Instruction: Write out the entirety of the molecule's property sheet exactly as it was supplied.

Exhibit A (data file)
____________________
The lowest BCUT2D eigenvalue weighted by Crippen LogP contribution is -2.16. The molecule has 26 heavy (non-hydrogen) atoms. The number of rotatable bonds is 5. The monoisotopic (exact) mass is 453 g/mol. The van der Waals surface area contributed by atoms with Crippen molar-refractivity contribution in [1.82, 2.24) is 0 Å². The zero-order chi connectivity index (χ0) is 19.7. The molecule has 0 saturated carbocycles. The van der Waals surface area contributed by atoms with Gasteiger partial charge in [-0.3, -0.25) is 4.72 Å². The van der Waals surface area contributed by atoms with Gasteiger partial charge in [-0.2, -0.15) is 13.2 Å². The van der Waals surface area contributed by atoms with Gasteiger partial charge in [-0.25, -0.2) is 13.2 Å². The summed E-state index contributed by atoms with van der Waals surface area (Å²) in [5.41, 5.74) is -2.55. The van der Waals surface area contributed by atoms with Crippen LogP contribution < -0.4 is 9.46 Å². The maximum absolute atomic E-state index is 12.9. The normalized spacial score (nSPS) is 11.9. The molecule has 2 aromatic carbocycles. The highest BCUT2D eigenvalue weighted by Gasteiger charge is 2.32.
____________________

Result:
The lowest BCUT2D eigenvalue weighted by Crippen LogP contribution is -2.16. The molecule has 26 heavy (non-hydrogen) atoms. The number of rotatable bonds is 5. The monoisotopic (exact) mass is 453 g/mol. The van der Waals surface area contributed by atoms with Crippen molar-refractivity contribution in [1.82, 2.24) is 0 Å². The zero-order chi connectivity index (χ0) is 19.7. The molecule has 0 saturated carbocycles. The van der Waals surface area contributed by atoms with Gasteiger partial charge in [-0.3, -0.25) is 4.72 Å². The van der Waals surface area contributed by atoms with Gasteiger partial charge in [-0.2, -0.15) is 13.2 Å². The van der Waals surface area contributed by atoms with Gasteiger partial charge in [-0.25, -0.2) is 13.2 Å². The summed E-state index contributed by atoms with van der Waals surface area (Å²) in [5.41, 5.74) is -2.55. The van der Waals surface area contributed by atoms with Crippen LogP contribution < -0.4 is 9.46 Å². The maximum absolute atomic E-state index is 12.9. The normalized spacial score (nSPS) is 11.9. The molecule has 2 aromatic carbocycles. The highest BCUT2D eigenvalue weighted by Gasteiger charge is 2.32.